Whatever Happened to Drive-in Movie Theaters?

The drive-in movie theater is a nostalgic symbol of the mid-20th century. Although we still have regular movie theaters, it’s a little odd that drive-in movie theaters are few and far in between, so much so that they’re considered a bit of a novelty these days. So, what happened? Read on to learn more about the rise and fall of the drive-in movie theater.

How Drive-in Theaters Got Their Start

The history of drive-in movie theaters goes back, perhaps surprisingly, to near the beginning of cinema itself. While silent films got their start in the 1890s, the first drive-in theater concept popped up in New Mexico in 1915, just as cars themselves were gaining ground with consumers. This outdoor theater, the Theatre de Guadalupe, wasn’t designed specifically for cars, and in fact, it boasted more seats behind the makeshift parking lot. It wasn’t until 1921 that the first dedicated drive-in was opened in Texas, but again, this theater was more makeshift than permanent drive-in.

Drive-in Theaters Gain in Popularity

The east coast, and New Jersey in particular, played a large role in making drive-in theaters a popular attraction. In the 1930s, Businessman Richard Hollingshead, Jr. patented a drive-in concept and opened up his own theater in Pennsauken Township. The theater, which sadly no longer exists, was the first of its kind to make use of drive-up ramps, which allow the occupants a better view of the screen. While Hollingshead is widely considered to be the one who perfected the drive-in theater, he sold the theater after only three years, and his patent was overturned in the 1940s. By the 1950s and ‘60s, drive-ins were at their most popular, with about 4,000 drive-ins open across the country.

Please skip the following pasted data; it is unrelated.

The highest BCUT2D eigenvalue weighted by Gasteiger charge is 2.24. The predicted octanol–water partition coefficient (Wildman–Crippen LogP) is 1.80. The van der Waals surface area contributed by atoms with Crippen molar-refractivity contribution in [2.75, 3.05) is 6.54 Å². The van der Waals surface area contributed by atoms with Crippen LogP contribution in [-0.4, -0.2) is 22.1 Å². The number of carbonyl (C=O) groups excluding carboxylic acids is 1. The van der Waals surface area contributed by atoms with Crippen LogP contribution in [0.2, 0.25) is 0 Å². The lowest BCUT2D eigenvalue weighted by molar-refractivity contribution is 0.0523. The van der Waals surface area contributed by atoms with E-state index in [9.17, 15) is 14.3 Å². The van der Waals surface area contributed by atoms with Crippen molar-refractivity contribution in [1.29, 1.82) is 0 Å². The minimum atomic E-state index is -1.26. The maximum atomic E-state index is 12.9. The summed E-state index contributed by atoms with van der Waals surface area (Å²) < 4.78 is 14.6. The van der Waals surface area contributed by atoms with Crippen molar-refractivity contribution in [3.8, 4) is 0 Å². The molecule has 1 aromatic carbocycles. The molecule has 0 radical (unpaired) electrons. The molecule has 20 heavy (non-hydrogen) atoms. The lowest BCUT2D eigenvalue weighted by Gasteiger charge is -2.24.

The Decline of Drive-in Theaters

Nothing good can last forever, and just as quickly as drive-in theaters became popular, they started losing customers. There doesn’t seem to be any one main reason why this happened, but there are plenty of factors that caused them to go into decline. Many say that the oil crisis during the 1970s – and the subsequent spike in gas prices – made families less likely to go out driving for their entertainment. Further, the advent of VCRs meant that, for the first time, families could enjoy films at any time in the comfort of their own homes. As drive-in theaters lost customers, they began running more controversial, less family-friendly programming, which led to some backlash.

Down, But Not Out

While drive-in theaters have gone through a drastic decline in the past 40 years, they’re not completely dead. Actually, a good handful of them exist – about 300 or so in the United States. Will they ever become as popular as they once were? Almost assuredly not. With regular cinemas facing their own battles against the growing home entertainment market, the more niche drive-in theaters have an even tougher time selling tickets and drawing crowds. That said, drive-ins are still a novelty, a throwback to the 1950s and ‘60s, when going to the movies was a purer experience. As long as that’s true, there will probably be a drive-in theater open somewhere near you.

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